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I tried searching Google, hoping it's a phrase that might come up more often, but none of the Kanji that came up looked even remotely like the one written here.

Thank you!

2 Answers 2


It says 聞いてるし.

is 略字 (the handwritten simplified/abbreviated kanji) of 聞.

Other kanji with 門, such as 問、間、開、閉 etc., can also be simplified the same way:

Other examples of 略字:

For more about 略字, see: Ryakuji on Wikipedia

  • Thank you! I was wondering if it might be a sloppily written 'mon' but the vertical line at the top had me confused - that it could be an abbreviated version hadn't crossed my mind. Commented Jan 31, 2017 at 18:03
  • 1
    @shoko I know this is an old post but I am curious, in your experience, are the 略字 above commonly used in handwriting? In other words, would a native recognize them without context? Thanks
    – G-Cam
    Commented Feb 17, 2017 at 19:52
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    @G-Cam 小・中学・高校生で略字を使う人はほとんどいないと思いますが、普通の大人は、特に「1第、2門、5曜、4職、12器」辺りの略字はよく使われるので、文脈なしでも分かると思います。年配の人のほうがよく使う気がします。試験・履歴書・丁寧な手紙などでは好まれません。「8戦」「10機」の略字はほとんど見たことがないですが、文脈がなくても「戦」「機」かな?って想像できそうです。でも、「9濾」「13魔」の略字は文脈がないとわからないかもしれません(私はわからないです)。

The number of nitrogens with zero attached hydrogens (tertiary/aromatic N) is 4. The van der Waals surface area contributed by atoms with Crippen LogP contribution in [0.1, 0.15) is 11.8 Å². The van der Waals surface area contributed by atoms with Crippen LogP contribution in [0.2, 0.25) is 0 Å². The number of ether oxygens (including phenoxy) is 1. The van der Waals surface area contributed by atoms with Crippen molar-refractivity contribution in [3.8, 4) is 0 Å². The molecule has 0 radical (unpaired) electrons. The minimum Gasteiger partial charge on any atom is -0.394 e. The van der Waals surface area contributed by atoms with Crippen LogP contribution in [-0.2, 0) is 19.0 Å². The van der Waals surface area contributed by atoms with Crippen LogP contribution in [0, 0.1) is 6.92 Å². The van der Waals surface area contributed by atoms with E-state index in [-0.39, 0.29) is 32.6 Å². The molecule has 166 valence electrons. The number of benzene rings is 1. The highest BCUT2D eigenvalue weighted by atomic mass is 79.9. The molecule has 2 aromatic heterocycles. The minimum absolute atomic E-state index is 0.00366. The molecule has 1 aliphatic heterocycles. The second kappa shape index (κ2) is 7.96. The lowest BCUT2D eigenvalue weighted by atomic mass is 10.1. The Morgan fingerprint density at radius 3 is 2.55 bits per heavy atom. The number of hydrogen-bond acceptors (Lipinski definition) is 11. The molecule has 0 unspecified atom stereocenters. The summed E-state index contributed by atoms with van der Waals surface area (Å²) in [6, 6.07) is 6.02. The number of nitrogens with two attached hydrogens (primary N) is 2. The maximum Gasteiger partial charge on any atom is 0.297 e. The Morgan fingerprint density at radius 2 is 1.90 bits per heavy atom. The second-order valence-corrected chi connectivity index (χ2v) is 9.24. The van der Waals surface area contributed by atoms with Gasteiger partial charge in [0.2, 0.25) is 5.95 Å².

– chocolate
    Commented Feb 18, 2017 at 3:45
  • 2
    – chocolate
    Commented Apr 26, 2018 at 13:28
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    @Gui 両方見るような気がします。 勉強不足ではなく、こういうのって年配の人が良く使うもので、知ってれば知ってるほど年齢が上ってことだと思います… (T_T)
    – chocolate
    Commented Dec 29, 2023 at 9:42

This is the handwritten simplified version of , similar to simplified Chinese .

Note however that the simplified Chinese form of the radical has a break, and the "divider" is a single dot-like stroke in the left corner:

Meanwhile, the 門 radical is often abbreviated in Japanese handwriting to a 略字{りゃくじ} (ryakuji, "abbreviated character") form. The Japanese ryakuji form of 門 has the surrounding line as a single connected line, and the "divider" line in the center.

Read more about ryakuji on Wikipedia.


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